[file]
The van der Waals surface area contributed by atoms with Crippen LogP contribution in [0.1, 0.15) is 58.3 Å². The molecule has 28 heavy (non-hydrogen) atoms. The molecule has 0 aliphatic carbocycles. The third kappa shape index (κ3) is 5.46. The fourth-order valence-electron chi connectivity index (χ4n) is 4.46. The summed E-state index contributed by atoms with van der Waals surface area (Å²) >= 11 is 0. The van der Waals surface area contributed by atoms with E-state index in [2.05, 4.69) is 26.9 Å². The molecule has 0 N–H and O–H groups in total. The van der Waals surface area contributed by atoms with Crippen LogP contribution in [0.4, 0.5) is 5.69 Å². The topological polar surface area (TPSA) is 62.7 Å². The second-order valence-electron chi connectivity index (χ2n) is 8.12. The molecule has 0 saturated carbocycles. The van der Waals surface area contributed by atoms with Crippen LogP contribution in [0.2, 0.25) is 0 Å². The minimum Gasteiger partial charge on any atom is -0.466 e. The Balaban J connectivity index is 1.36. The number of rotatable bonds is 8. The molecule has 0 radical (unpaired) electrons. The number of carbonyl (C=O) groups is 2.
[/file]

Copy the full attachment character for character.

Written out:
The van der Waals surface area contributed by atoms with Crippen LogP contribution in [0.1, 0.15) is 58.3 Å². The molecule has 28 heavy (non-hydrogen) atoms. The molecule has 0 aliphatic carbocycles. The third kappa shape index (κ3) is 5.46. The fourth-order valence-electron chi connectivity index (χ4n) is 4.46. The summed E-state index contributed by atoms with van der Waals surface area (Å²) >= 11 is 0. The van der Waals surface area contributed by atoms with E-state index in [2.05, 4.69) is 26.9 Å². The molecule has 0 N–H and O–H groups in total. The van der Waals surface area contributed by atoms with Crippen LogP contribution in [0.4, 0.5) is 5.69 Å². The topological polar surface area (TPSA) is 62.7 Å². The second-order valence-electron chi connectivity index (χ2n) is 8.12. The molecule has 0 saturated carbocycles. The van der Waals surface area contributed by atoms with Crippen LogP contribution in [0.2, 0.25) is 0 Å². The minimum Gasteiger partial charge on any atom is -0.466 e. The Balaban J connectivity index is 1.36. The number of rotatable bonds is 8. The molecule has 0 radical (unpaired) electrons. The number of carbonyl (C=O) groups is 2.